Thursday, November 10, 2016

No. 187: Genworth Financial, Long-Term Care Insurance, and Clarification of a Comment in No. 185

The purpose of this post is to clarify a comment I made in No. 185, in which I discussed, among other things, regulatory supervision. I discussed the October 23 surprise announcement by Genworth Financial, Inc. that it had entered into a definitive merger agreement. If the agreement is consummated, Genworth would be an indirect, wholly owned subsidiary of China Oceanwide Holdings Group Co., Ltd., a privately held international financial holding company group headquartered in Beijing.

I said Genworth has long been in the long-term care (LTC) insurance business, it is one of the few major companies still in the business, its subsidiaries have suffered significant declines in their financial strength ratings, primarily as a result of their LTC insurance business, and the company is trying to reorganize in order to "isolate" its LTC insurance business. I also said that, because of Genworth's financial problems and its effort to reorganize, one or more of its subsidiaries may be operating under a supervision order, but that I was not aware of the existence of such an order.

When No. 185 was posted on Friday morning, November 4, I forwarded it as a courtesy to a Genworth spokeswoman. She promptly said Genworth is not operating under a supervision order. She also said she is happy to fact check anything I am uncertain about before posting an item on my blog. I explained that I made a decision not to ask Genworth about supervision because I felt that the very act of asking such a question would be unfair. On Monday afternoon, November 7, she said:
Our corporate counsel wanted to make sure you understood the implications of your suggestion that one or more of Genworth's companies are operating under a supervision order. He told me there is virtually no circumstance under which a publicly traded company could keep from disclosing such an order and by suggesting that one or more of our companies are operating under a supervision order that has not been disclosed in our SEC [Securities and Exchange Commission] report is, in essence, suggesting that we are committing securities fraud. Although we know this was not your intent, the statement does establish a cloud of uncertainty that is unwarranted. We respectfully ask that you correct the statement and let your readers know definitively that Genworth is not operating under a supervision order.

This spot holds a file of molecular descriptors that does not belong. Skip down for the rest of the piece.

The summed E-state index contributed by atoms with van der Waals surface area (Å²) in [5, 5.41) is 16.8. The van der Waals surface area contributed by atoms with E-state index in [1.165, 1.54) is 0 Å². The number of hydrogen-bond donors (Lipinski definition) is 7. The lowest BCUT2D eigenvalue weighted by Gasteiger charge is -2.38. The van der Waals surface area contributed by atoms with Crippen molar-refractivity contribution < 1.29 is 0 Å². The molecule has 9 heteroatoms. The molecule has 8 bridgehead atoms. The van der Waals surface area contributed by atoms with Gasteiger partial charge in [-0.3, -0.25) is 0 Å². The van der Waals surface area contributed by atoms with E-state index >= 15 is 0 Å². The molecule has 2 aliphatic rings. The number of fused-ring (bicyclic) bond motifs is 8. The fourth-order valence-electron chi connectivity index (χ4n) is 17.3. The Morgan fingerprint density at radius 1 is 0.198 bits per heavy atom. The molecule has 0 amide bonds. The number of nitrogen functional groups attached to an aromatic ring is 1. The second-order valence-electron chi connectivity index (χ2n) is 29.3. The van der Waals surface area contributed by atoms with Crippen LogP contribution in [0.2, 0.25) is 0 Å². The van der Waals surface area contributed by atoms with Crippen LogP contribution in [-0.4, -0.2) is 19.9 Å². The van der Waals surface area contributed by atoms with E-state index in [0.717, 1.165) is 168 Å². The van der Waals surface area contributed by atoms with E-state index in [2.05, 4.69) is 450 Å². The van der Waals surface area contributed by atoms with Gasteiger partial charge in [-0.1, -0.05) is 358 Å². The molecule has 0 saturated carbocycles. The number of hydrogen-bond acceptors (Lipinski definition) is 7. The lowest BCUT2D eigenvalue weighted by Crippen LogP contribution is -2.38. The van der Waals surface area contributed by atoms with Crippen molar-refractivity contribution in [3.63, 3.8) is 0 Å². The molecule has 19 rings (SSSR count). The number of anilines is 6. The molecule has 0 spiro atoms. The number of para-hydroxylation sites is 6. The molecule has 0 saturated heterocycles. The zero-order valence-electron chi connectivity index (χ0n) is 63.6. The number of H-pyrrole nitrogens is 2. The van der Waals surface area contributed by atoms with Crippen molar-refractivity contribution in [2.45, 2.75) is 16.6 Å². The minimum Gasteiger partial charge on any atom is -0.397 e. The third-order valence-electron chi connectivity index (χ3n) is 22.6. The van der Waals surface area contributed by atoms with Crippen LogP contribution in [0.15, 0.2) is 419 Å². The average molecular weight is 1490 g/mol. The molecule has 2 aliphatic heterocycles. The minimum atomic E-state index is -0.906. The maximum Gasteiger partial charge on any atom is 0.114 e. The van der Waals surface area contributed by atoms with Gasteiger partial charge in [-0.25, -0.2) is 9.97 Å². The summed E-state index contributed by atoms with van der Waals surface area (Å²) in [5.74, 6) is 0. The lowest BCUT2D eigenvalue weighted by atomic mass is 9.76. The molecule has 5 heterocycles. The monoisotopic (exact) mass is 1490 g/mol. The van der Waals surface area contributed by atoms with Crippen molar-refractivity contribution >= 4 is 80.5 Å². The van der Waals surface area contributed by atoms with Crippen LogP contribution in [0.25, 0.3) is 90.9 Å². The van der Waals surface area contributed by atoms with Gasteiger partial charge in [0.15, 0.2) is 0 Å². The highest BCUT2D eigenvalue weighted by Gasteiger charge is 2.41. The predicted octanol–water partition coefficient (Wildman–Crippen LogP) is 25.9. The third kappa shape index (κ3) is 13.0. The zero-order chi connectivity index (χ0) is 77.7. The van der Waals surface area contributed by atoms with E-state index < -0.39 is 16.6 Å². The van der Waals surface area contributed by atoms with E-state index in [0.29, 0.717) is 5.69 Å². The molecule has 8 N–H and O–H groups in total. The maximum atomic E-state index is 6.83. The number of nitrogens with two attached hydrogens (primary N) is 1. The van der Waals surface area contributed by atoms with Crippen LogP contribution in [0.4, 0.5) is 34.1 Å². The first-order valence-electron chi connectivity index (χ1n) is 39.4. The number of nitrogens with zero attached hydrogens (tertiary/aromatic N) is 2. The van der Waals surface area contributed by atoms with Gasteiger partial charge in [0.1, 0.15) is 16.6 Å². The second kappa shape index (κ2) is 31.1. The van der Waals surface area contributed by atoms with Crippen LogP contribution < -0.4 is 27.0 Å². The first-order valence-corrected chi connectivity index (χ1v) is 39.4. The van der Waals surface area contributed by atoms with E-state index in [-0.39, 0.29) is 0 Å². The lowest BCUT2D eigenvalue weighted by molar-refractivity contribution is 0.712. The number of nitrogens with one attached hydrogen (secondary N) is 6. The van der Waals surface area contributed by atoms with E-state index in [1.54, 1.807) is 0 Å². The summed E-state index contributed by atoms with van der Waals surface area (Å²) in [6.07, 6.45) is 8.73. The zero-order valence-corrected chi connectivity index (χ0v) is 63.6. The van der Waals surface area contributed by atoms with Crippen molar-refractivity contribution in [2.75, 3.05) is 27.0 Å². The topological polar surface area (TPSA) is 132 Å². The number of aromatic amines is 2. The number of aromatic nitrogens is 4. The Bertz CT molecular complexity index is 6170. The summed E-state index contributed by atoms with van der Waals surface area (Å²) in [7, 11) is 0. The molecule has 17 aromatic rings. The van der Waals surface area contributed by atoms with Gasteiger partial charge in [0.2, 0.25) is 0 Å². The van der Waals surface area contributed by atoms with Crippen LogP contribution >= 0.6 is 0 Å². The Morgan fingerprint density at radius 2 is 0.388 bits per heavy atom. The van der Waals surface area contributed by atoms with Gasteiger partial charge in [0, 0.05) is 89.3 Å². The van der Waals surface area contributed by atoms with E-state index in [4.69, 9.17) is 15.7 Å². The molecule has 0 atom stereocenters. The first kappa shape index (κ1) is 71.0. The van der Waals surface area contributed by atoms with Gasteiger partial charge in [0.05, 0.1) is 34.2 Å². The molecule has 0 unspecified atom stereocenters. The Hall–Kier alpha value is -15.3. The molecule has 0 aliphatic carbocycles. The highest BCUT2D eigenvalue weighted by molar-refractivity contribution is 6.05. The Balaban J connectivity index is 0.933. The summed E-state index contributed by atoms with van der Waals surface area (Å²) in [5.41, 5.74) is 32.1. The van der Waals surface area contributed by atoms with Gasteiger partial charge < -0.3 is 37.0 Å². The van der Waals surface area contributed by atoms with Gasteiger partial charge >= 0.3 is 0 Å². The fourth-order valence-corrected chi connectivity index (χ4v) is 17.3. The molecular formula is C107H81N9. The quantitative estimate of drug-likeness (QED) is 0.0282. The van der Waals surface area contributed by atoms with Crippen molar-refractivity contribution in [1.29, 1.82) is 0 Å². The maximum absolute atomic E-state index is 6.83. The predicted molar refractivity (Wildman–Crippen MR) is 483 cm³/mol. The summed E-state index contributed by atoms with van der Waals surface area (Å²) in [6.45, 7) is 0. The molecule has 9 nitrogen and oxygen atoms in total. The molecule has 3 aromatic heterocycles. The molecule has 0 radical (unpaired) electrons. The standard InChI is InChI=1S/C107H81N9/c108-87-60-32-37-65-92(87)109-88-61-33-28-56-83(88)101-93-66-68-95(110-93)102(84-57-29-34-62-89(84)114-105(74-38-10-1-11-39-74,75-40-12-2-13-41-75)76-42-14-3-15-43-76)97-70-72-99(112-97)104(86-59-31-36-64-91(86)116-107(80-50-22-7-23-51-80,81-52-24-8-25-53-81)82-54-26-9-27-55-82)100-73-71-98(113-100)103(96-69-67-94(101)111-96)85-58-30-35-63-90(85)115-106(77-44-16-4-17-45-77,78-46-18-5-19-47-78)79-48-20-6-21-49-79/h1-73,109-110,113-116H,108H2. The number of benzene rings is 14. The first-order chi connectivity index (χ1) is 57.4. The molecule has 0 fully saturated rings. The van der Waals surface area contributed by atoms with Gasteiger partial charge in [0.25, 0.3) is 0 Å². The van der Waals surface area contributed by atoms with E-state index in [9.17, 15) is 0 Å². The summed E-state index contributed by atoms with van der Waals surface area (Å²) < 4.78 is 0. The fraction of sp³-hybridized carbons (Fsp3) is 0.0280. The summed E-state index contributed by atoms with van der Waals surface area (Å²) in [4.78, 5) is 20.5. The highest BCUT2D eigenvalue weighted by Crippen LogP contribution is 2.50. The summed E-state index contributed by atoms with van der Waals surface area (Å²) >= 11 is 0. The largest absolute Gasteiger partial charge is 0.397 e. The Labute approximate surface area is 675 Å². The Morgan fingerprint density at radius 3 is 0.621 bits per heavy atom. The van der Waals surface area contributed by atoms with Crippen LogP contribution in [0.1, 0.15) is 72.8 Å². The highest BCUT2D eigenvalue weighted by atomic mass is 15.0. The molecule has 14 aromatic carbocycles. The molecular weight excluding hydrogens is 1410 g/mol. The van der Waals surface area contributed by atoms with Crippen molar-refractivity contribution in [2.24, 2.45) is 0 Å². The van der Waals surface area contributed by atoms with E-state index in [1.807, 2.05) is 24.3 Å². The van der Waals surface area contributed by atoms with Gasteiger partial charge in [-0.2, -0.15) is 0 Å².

The 1999 Incident
In No. 185 I also discussed the 1999 case of General American Life Insurance Company. Also involved in the case were ARM Financial, Inc., which is a publicly traded company, and Integrity Life Insurance Company, an ARM subsidiary that is domiciled in Ohio. I said ARM had disclosed in a public filing with the SEC that Integrity Life was operating under a confidential supervision order issued by the Ohio Department of Insurance. Thus ARM's attorney and Genworth's attorney apparently agree that a public company must disclose in its SEC filings the existence of a supervision order.

Blogger's Note
I finished writing this item on November 8 and planned to schedule it on November 9 for posting early in the morning on November 10. I sent an email on the morning of November 9 to Genworth's spokeswoman asking for a brief company statement about the impact of the election results on the pending merger agreement with China Oceanwide. She responded that afternoon as follows:
We will have no comment on the impact of the election results on the China Oceanwide transaction. Thank you.